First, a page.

It is estimated that around 2 million Americans are affected by skin cancer, which makes it the most common form of cancer diagnosed in the United States. It is believed that around 40 to 50 percent of Americans will experience some form of skin cancer at least once by the time they are 65. 
Of the various forms of skin cancer, the most common is the BCC or Basal Cell Carcinoma. Not only is it the most common in the USA, but it is also the most common in the world. Now, BCC is rarely a fatal condition. However, it does cause extreme scarring, especially after the removal or when it is left untreated.


As you might already know, skin cancer is caused as a result of abnormal or uncontrolled cell growth. There are mainly three kinds of skin cancer – squamous cell carcinoma, melanoma, and basal cell carcinoma.

Squamous cell carcinoma is characterized by the appearance of flat lesions on the skin that have a crusted surface or red nodules that are firm to the touch.

Melanoma, on the other hand, shows up as a new skin growth or a sudden change in existing moles. This might happen across any part of the body and at random. In fact, melanoma has been observed under the nails and even inside the mouth.

Melanoma is the rarest of all three cancer types. However, it is the most dangerous. Though it can be treated, the key is to ensure a quick diagnosis. Once the melanoma progresses to more advanced stages, it can become impossible to treat.

Finally, we have basal cell carcinoma or BCC. As stated earlier, this is the most common form of cancer across the globe and in the US. BCC typically appears over areas on the skin that have been exposed to the sun too much. BCC is characterized by the appearance of flat lesions resembling waxy bumps or scars.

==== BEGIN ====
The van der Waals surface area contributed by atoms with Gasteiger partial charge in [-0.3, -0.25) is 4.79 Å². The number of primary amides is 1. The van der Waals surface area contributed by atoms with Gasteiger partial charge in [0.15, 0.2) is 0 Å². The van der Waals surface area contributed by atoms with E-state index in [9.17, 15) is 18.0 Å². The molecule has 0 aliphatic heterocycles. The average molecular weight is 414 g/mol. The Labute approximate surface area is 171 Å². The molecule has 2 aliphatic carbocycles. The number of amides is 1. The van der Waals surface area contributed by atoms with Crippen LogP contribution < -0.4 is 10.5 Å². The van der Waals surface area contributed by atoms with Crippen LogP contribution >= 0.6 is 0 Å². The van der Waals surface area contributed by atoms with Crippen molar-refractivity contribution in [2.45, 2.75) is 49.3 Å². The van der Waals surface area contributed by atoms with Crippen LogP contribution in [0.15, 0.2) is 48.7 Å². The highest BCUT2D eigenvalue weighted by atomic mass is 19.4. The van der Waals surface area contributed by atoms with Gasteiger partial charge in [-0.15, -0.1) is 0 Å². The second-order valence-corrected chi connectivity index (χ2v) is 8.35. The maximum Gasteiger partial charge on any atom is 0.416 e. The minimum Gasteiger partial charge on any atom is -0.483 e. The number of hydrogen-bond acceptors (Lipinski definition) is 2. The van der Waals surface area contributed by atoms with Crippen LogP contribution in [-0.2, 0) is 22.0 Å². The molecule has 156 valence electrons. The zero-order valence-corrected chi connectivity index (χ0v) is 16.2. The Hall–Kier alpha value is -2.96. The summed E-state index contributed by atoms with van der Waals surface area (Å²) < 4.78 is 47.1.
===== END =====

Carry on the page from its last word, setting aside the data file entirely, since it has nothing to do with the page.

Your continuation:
If diagnosed on time, most skin cancers can be treated and cured, including melanoma. However, despite the cure, the damage done to the patient’s skin is often significant. Needless to say, this can be very distressing for those affected, especially after surviving a battle with cancer.

However, the good news is that the damage caused to the skin by these skin cancers can be fixed via reconstructive procedures. There is a wide range of reconstructive procedures that are available to skin cancer patients.

In the case of small or insignificant scarring, sutures may be used to fix the problem. This is known as a primary closure. In fact, insignificant scarring is usually left untreated in favor of natural healing. However, as we just mentioned, some scarring can be severe. In this case, the surgeon or doctor may suggest going in for a skin graft.

For large defects or wounds, doctors may carry out a “skin flap” procedure to ensure that the skin is restored properly. The procedure typically involves borrowing skin from an adjacent area to close the visible defects after skin cancer removal.


Interested in learning more about skin reconstruction after going through a skin cancer treatment? Contact our office to schedule a consultation with skilled plastic and reconstructive surgeon, Dr. Jeffrey Joseph.